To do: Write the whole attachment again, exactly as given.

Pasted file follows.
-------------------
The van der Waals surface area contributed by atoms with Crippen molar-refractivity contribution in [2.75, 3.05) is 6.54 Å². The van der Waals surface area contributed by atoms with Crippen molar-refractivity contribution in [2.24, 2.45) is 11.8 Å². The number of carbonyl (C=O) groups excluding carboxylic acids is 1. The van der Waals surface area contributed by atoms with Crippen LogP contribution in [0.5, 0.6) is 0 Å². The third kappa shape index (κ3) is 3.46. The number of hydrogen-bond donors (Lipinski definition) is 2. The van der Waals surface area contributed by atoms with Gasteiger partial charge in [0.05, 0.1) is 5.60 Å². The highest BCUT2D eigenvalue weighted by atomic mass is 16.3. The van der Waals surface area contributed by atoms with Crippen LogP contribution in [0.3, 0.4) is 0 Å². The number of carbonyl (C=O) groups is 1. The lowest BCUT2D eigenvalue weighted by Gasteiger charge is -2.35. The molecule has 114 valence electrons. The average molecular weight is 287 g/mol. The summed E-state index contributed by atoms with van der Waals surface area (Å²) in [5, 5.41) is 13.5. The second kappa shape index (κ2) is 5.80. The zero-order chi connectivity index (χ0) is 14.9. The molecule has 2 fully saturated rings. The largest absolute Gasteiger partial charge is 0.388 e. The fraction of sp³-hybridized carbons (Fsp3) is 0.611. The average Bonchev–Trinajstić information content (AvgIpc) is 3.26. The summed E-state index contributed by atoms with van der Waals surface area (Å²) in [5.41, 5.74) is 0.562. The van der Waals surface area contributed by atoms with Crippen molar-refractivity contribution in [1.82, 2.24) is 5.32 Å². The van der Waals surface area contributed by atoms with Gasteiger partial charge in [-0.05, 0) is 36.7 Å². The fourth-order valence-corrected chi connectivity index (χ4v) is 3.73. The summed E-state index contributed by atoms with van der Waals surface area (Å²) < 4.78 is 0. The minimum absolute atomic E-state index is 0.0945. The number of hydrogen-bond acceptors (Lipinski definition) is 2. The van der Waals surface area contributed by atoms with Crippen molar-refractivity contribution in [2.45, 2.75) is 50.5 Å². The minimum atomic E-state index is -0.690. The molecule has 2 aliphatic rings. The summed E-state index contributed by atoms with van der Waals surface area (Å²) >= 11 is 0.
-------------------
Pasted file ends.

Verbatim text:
The van der Waals surface area contributed by atoms with Crippen molar-refractivity contribution in [2.75, 3.05) is 6.54 Å². The van der Waals surface area contributed by atoms with Crippen molar-refractivity contribution in [2.24, 2.45) is 11.8 Å². The number of carbonyl (C=O) groups excluding carboxylic acids is 1. The van der Waals surface area contributed by atoms with Crippen LogP contribution in [0.5, 0.6) is 0 Å². The third kappa shape index (κ3) is 3.46. The number of hydrogen-bond donors (Lipinski definition) is 2. The van der Waals surface area contributed by atoms with Gasteiger partial charge in [0.05, 0.1) is 5.60 Å². The highest BCUT2D eigenvalue weighted by atomic mass is 16.3. The van der Waals surface area contributed by atoms with Crippen LogP contribution in [0.3, 0.4) is 0 Å². The number of carbonyl (C=O) groups is 1. The lowest BCUT2D eigenvalue weighted by Gasteiger charge is -2.35. The molecule has 114 valence electrons. The average molecular weight is 287 g/mol. The summed E-state index contributed by atoms with van der Waals surface area (Å²) in [5, 5.41) is 13.5. The second kappa shape index (κ2) is 5.80. The zero-order chi connectivity index (χ0) is 14.9. The molecule has 2 fully saturated rings. The largest absolute Gasteiger partial charge is 0.388 e. The fraction of sp³-hybridized carbons (Fsp3) is 0.611. The average Bonchev–Trinajstić information content (AvgIpc) is 3.26. The summed E-state index contributed by atoms with van der Waals surface area (Å²) in [5.41, 5.74) is 0.562. The van der Waals surface area contributed by atoms with Crippen molar-refractivity contribution in [1.82, 2.24) is 5.32 Å². The van der Waals surface area contributed by atoms with Gasteiger partial charge in [-0.05, 0) is 36.7 Å². The fourth-order valence-corrected chi connectivity index (χ4v) is 3.73. The summed E-state index contributed by atoms with van der Waals surface area (Å²) < 4.78 is 0. The minimum absolute atomic E-state index is 0.0945. The number of hydrogen-bond acceptors (Lipinski definition) is 2. The van der Waals surface area contributed by atoms with Crippen molar-refractivity contribution in [2.45, 2.75) is 50.5 Å². The minimum atomic E-state index is -0.690. The molecule has 2 aliphatic rings. The summed E-state index contributed by atoms with van der Waals surface area (Å²) >= 11 is 0.